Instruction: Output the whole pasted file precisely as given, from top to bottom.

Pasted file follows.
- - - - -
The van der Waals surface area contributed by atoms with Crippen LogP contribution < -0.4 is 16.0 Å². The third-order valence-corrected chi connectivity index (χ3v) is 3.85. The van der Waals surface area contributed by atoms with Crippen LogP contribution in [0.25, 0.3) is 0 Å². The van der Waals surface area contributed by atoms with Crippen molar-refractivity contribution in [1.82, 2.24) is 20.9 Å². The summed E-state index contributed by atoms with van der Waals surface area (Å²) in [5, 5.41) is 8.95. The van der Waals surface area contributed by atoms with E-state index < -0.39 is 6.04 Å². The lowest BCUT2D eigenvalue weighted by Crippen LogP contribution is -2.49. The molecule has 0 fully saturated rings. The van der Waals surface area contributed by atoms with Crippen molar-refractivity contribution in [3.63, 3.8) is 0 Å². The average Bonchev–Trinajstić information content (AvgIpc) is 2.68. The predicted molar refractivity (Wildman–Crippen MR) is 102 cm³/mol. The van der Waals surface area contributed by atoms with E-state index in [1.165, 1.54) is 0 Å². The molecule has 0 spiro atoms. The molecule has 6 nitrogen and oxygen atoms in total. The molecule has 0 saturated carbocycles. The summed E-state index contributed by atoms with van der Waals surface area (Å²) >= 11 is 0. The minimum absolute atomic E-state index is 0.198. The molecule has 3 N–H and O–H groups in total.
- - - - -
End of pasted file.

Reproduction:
The van der Waals surface area contributed by atoms with Crippen LogP contribution < -0.4 is 16.0 Å². The third-order valence-corrected chi connectivity index (χ3v) is 3.85. The van der Waals surface area contributed by atoms with Crippen LogP contribution in [0.25, 0.3) is 0 Å². The van der Waals surface area contributed by atoms with Crippen molar-refractivity contribution in [1.82, 2.24) is 20.9 Å². The summed E-state index contributed by atoms with van der Waals surface area (Å²) in [5, 5.41) is 8.95. The van der Waals surface area contributed by atoms with E-state index < -0.39 is 6.04 Å². The lowest BCUT2D eigenvalue weighted by Crippen LogP contribution is -2.49. The molecule has 0 fully saturated rings. The van der Waals surface area contributed by atoms with Crippen molar-refractivity contribution in [3.63, 3.8) is 0 Å². The average Bonchev–Trinajstić information content (AvgIpc) is 2.68. The predicted molar refractivity (Wildman–Crippen MR) is 102 cm³/mol. The van der Waals surface area contributed by atoms with E-state index in [1.165, 1.54) is 0 Å². The molecule has 0 spiro atoms. The molecule has 6 nitrogen and oxygen atoms in total. The molecule has 0 saturated carbocycles. The summed E-state index contributed by atoms with van der Waals surface area (Å²) >= 11 is 0. The minimum absolute atomic E-state index is 0.198. The molecule has 3 N–H and O–H groups in total.